Hair Cut


Today I went to chop off some hair, some few weeks past due according to recommended advisors.

I actually tried last week, but time being short as it was, I waited for about 45 minutes and still “10 more minutes”, so I decided to come back this week.

Some of my foreign (i.e. non-Chinese) friends have had not-so-good experiences with Chinese guys cutting hair.

I actually have no complaints, overall.

I say guys, because it seems like 99% of the hairstylists are men here.

Young men, with a standard uniform of skinny black pants, black button down shirts, and some chains dangling around the waist.
Shoes vary from shiny black dress to black knockoff-converse hitops to white hitops.

Hair–more interesting that the average Zhou you see on the sidewalk.

Usually cut into dusty layers, blow dried into a frizz and standing in all directions.

Sometimes with maroon or blond highlights.

I’m still talking about the hairstylists.

They’re really big on blow drying, I’ve noticed.

One cold winter day last year, I walked into the ultra-trendy Cool Cuts just after they opened at 9 am.

All the stylists, hair washing/head massage girls, and every other employee in the place were sitting at their own mirror, intensely blowdrying their hair and inspecting their reflections with great interest.

After a few tries, I found a small place next to Cool Cuts where I was pleased with the outcome.

The stylist’s name is A-Le.  Maybe a Chinesified version of Al, with the Le character meaning “smile.”

So the usual protocol, with minor variations depending on the shop–and let me tell you, there are more hair salons per side street and main city block than there are any other business–is not too different from the US.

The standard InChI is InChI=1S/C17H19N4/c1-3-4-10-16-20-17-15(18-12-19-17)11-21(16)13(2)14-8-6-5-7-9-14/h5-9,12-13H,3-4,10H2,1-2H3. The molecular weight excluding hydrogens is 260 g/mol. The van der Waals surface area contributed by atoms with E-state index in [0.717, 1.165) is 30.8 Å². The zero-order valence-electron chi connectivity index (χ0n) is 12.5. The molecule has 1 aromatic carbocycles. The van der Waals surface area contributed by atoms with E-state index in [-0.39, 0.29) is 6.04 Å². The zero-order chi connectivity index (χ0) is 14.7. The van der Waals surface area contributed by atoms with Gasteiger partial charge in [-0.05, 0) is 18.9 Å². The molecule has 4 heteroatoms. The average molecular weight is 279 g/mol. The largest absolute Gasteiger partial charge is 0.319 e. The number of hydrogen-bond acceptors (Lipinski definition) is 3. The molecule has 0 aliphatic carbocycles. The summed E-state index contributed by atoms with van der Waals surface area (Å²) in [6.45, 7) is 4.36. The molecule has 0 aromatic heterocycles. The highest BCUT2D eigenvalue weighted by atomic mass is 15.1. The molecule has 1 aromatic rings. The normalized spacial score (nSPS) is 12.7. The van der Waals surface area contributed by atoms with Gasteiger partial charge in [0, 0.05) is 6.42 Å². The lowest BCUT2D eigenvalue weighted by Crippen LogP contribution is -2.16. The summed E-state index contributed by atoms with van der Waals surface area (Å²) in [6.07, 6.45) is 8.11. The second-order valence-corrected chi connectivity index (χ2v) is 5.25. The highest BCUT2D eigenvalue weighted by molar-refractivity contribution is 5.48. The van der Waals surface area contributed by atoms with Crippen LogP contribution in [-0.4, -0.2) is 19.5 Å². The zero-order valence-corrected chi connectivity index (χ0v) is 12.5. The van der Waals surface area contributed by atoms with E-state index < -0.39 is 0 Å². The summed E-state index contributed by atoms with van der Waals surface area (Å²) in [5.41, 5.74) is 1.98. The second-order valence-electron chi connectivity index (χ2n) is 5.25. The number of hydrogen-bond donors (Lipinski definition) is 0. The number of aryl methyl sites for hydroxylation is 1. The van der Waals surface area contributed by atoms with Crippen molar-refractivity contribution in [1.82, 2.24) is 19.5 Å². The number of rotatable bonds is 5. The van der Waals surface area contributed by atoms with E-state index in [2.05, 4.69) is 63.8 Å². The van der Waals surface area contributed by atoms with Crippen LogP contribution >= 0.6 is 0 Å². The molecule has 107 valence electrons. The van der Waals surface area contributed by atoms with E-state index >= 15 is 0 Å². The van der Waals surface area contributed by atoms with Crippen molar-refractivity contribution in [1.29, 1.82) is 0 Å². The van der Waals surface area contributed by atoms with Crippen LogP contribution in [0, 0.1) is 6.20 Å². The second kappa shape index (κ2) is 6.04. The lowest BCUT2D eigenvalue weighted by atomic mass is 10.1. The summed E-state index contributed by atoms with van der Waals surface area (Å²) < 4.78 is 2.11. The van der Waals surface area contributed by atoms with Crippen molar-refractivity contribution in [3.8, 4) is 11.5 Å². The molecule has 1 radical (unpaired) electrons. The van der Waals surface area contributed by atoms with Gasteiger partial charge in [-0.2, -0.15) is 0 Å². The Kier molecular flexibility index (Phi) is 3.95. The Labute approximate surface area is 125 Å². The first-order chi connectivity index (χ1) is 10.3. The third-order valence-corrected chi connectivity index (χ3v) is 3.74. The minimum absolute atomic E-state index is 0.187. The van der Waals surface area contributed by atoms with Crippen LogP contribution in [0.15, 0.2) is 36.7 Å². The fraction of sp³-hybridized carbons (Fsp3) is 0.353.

1)  No appointments. Walk-ins only.

2)  They will ask you for the 15 or 30 RMB cut.   (I figured this out about my 3rd time getting a cut).   The 30 RMB version is supposedly with the “super-ultra haircutting expert”, although I have found no real difference.

3) You lock up your stuff in a locker, then get hair washed, usually includes a 10-15 minute head massage by a friendly young lady.

4) The guy spends at least 90 minutes cutting, trimming, blowdrying, adjusting.

5)  You watch the client beside you (20-something male) getting a perm.  It must be a really good spiral perm, judging from the number of rollers placed.

6)  If you thought getting a haircut would be a quick ordeal, and (foolishly) brought your two girls along, you listen to them scream as employees with nothing better to do chase them around the facility, and reassure them that they can stand next to you if they don’t want the grown ups to torture them.   I have learned my lesson and go alone now.

7) You pay you $2.15 and hop on your bike and face the vehicular traffic on the sidewalks on your way home.


2 responses »

  1. What an accurate and visual description from one who has observed some of the phenomenon. I have friends who ONLY get their hair cuts in Asia. It seems it takes a few hmmmm…. interesting cuts for them to get it the way they want as with most hair stylists, they have a look in mind and you have one. The price cannot be beat so they suck it up and just pray this will be their “breakthrough moment.” Sidewalks in Asia can require agility that the US I pray will never have to know!!!!!

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